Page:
Is Your Credit Damaged by Joint Debt After Divorce?
Are you afraid that your joint debt will damage your credit after divorce? The financial side of divorce is not just about separating and splitting assets. It is also about being responsible for your debt.
When you file for a divorce, you may have questions about your and your spouse’s assets and debts. Joint debt is important because they play a major role in your assets.
According to the divorce decree, the court splits your debts and assets and will specify the person responsible for clearing the debts.
This post covers the credit damage caused by joint debt after divorce.
Will Joint Account Remain on Your Credit Report?
Joint debts occur without our knowledge. For example, if you apply for a student loan with no proper credit history, then you must co-sign that loan with someone who has a credit history. When you get married, you and your spouse may sign up for a joint credit card to build your credit history.
When you open a joint account, it is part of the credit report made by the credit bureaus by the creditors. When a couple misses joint account payments or has any unpaid debts in that account, then it affects both credit scores.
Joint accounts will stay on your credit reports until that joint account closes. Check your account balances from your credit report will not show any impact on your credit scores.
The creditors must know about your divorce because both of you are responsible for the joint debt, but they will not accept the divorce decree as proof of excusing you from the debt.
For example, if the divorce decree states that your spouse is responsible for the debt and your spouse is not paying the debt properly, then it will affect your credit score.
You must remove your spouse’s name from that joint account, and your debts are handed over to either you or your spouse, as creditors expect both of you to return the entire amount.
4 Ways that joint credit accounts could damage your score
The following are some ways that joint credit accounts will damage your score.
1. No proper coordination
Without proper coordination, you cannot handle the joint credit account. You will get confused easily about who is paying the debts. You will become careless unless the spouse did not pay the debt amount.
You risk managing overdraft fees and late payments without proper coordination, which reflects on your credit report.
2. Adding an Authorized User
Some financial organizations will not accept joint accounts. Instead, they provide the feature to add authorized users to accounts. The authorized user can make changes to the account but will not make any payments.
After divorce, the debt defaults to the main user and not to the authorized user. In this case, the couple will prefer joint accounts rather than adding an authorized user.
If either spouse spends on the card and another has to repay the debt, then it leads to issues at the time of divorce.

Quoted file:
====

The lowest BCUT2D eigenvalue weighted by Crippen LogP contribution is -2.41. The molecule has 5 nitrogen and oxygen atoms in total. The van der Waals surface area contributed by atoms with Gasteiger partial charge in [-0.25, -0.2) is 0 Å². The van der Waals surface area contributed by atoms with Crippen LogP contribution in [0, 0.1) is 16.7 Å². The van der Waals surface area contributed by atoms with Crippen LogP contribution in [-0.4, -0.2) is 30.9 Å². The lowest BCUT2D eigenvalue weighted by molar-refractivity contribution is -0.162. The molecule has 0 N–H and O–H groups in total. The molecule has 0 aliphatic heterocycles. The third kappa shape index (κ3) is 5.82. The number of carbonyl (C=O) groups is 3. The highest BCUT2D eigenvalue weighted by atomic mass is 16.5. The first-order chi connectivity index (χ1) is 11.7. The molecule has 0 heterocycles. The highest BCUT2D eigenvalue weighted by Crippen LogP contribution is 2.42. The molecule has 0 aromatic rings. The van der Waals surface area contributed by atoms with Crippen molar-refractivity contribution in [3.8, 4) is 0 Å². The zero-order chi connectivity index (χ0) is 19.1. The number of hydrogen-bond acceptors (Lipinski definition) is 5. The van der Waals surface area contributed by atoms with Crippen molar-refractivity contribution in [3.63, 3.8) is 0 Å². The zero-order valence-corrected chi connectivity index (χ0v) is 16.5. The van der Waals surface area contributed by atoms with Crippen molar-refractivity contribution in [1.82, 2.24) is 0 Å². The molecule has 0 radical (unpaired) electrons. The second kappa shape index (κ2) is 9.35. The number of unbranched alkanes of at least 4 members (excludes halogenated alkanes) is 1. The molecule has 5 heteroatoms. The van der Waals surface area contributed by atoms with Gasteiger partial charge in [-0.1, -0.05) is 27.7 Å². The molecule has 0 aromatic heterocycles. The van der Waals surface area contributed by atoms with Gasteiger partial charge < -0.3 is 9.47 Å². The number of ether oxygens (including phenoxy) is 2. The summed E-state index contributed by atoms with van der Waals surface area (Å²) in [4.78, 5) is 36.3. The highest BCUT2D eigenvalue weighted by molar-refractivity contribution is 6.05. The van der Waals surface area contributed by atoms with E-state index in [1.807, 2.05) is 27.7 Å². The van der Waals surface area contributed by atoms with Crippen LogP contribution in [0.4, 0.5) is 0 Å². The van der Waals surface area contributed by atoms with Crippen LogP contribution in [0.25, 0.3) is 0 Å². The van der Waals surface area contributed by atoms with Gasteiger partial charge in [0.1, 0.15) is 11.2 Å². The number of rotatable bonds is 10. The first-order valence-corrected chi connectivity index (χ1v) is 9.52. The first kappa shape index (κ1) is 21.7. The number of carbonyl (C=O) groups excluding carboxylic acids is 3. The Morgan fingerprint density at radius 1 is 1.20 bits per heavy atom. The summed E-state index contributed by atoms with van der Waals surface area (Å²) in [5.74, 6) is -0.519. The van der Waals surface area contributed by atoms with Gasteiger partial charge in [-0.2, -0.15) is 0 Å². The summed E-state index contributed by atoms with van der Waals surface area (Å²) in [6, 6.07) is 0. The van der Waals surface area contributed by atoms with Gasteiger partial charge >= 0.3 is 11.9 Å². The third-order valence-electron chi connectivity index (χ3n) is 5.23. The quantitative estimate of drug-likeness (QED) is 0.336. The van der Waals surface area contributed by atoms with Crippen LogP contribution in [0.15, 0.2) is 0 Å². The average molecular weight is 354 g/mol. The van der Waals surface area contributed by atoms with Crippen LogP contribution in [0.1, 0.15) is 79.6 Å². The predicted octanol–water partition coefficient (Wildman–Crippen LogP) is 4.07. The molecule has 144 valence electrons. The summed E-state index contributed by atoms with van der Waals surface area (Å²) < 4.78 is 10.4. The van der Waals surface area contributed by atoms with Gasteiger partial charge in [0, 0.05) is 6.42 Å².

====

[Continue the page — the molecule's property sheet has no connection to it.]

3. Divorce Debt
If your spouse did not pay the divorce debt to the court, then you must protect your credit score. The creditors are not aware of this issue and they will immediately notify you of the payment process.
Since it is a joint debt and the court decree is irrelevant to the creditors, you are responsible for the payments.
When you start maintaining your records for payments, then you can pass them to the creditors for reimbursement.
The joint account may lead to overdraft fees. When you have any missed payments or late payments, you will be charged overdraft fees along with the initial amount. If you overdraw your credit account frequently, then the bank will report this activity to the three major credit bureaus.
This will show an impact on your credit scores. After your divorce, this will be mentioned on your credit report.
You must take the necessary steps in your credit so that it is not affected in your divorce process. By taking some steps, you may prevent upcoming financial problems.
Some financial habits that will help improve your score include clearing your personal debts and having a disposable income. When you take out a joint loan with your spouse, like a home loan or an auto loan, your credit score is impacted at the time of divorce.
It is better to maintain separate accounts after marriage so your credit scores will not be affected and you can handle your debts separately. Do you want to know more about your credit report? Contact us to clear your doubts about your credit score.
Frequently Asked Questions
Is it better to have joint or separate accounts?
Most couples prefer to use joint accounts so that they can access both of their accounts for money. In case of any medical emergency, the joint account is more helpful.
Can a couple get a joint credit card?
Many creditors will not allow joint credit cards for couples. A couple may use the authorized user option to access their credit card.
What happens to a joint account when one dies?
It depends upon the state law. If the account has the term “right of survivorship” all the funds will move to the supporting owner.
Does a joint account affect the mortgage?
When you and your spouse have a good credit score, then getting a mortgage will be quite simple from a financial standpoint. If any one of the spouses has a poor credit score, then your credit score might be lower.
Why you shouldn’t have a joint bank account?
When a couple does not have proper understanding or coordination when they use the joint account, it creates financial problems. To avoid these problems, it is better to use separate bank accounts to avoid any issues.